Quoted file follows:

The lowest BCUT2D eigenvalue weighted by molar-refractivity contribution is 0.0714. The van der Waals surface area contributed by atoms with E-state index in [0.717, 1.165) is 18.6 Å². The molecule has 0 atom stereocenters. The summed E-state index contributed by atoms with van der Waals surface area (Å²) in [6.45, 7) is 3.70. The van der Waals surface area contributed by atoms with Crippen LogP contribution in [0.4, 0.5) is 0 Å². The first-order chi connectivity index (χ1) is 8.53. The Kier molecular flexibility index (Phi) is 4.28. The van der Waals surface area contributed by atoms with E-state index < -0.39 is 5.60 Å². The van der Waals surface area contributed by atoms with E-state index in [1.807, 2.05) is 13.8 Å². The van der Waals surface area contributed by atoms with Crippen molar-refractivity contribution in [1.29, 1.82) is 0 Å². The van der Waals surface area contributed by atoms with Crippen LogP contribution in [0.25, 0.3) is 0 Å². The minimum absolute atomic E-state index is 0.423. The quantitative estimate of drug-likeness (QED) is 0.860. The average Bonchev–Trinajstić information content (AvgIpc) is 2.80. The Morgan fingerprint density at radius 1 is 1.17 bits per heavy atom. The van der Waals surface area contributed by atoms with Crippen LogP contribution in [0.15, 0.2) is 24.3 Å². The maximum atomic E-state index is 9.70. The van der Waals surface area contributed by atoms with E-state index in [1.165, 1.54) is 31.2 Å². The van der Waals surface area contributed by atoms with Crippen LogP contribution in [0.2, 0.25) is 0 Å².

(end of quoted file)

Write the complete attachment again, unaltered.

The lowest BCUT2D eigenvalue weighted by molar-refractivity contribution is 0.0714. The van der Waals surface area contributed by atoms with E-state index in [0.717, 1.165) is 18.6 Å². The molecule has 0 atom stereocenters. The summed E-state index contributed by atoms with van der Waals surface area (Å²) in [6.45, 7) is 3.70. The van der Waals surface area contributed by atoms with Crippen LogP contribution in [0.4, 0.5) is 0 Å². The first-order chi connectivity index (χ1) is 8.53. The Kier molecular flexibility index (Phi) is 4.28. The van der Waals surface area contributed by atoms with E-state index < -0.39 is 5.60 Å². The van der Waals surface area contributed by atoms with E-state index in [1.807, 2.05) is 13.8 Å². The van der Waals surface area contributed by atoms with Crippen molar-refractivity contribution in [1.29, 1.82) is 0 Å². The van der Waals surface area contributed by atoms with Crippen LogP contribution in [0.25, 0.3) is 0 Å². The minimum absolute atomic E-state index is 0.423. The quantitative estimate of drug-likeness (QED) is 0.860. The average Bonchev–Trinajstić information content (AvgIpc) is 2.80. The Morgan fingerprint density at radius 1 is 1.17 bits per heavy atom. The van der Waals surface area contributed by atoms with Crippen LogP contribution in [0.15, 0.2) is 24.3 Å². The maximum atomic E-state index is 9.70. The van der Waals surface area contributed by atoms with E-state index in [1.165, 1.54) is 31.2 Å². The van der Waals surface area contributed by atoms with Crippen LogP contribution in [0.2, 0.25) is 0 Å².